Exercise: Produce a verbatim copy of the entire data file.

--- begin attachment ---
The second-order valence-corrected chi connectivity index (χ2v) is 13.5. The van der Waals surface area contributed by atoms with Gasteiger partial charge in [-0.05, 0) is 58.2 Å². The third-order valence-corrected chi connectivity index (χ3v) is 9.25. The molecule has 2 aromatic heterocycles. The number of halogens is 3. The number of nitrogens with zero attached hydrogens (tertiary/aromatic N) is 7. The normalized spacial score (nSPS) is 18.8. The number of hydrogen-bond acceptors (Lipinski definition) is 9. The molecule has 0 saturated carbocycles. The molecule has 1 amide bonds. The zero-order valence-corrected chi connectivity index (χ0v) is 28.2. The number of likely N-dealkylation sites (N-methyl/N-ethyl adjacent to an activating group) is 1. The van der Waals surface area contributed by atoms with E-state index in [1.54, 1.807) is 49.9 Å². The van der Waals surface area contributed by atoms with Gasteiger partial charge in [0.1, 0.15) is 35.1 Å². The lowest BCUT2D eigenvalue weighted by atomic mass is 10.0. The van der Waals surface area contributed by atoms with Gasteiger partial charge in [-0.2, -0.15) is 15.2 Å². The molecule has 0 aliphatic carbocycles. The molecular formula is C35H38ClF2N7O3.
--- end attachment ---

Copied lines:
The second-order valence-corrected chi connectivity index (χ2v) is 13.5. The van der Waals surface area contributed by atoms with Gasteiger partial charge in [-0.05, 0) is 58.2 Å². The third-order valence-corrected chi connectivity index (χ3v) is 9.25. The molecule has 2 aromatic heterocycles. The number of halogens is 3. The number of nitrogens with zero attached hydrogens (tertiary/aromatic N) is 7. The normalized spacial score (nSPS) is 18.8. The number of hydrogen-bond acceptors (Lipinski definition) is 9. The molecule has 0 saturated carbocycles. The molecule has 1 amide bonds. The zero-order valence-corrected chi connectivity index (χ0v) is 28.2. The number of likely N-dealkylation sites (N-methyl/N-ethyl adjacent to an activating group) is 1. The van der Waals surface area contributed by atoms with E-state index in [1.54, 1.807) is 49.9 Å². The van der Waals surface area contributed by atoms with Gasteiger partial charge in [0.1, 0.15) is 35.1 Å². The lowest BCUT2D eigenvalue weighted by atomic mass is 10.0. The van der Waals surface area contributed by atoms with Gasteiger partial charge in [-0.2, -0.15) is 15.2 Å². The molecule has 0 aliphatic carbocycles. The molecular formula is C35H38ClF2N7O3.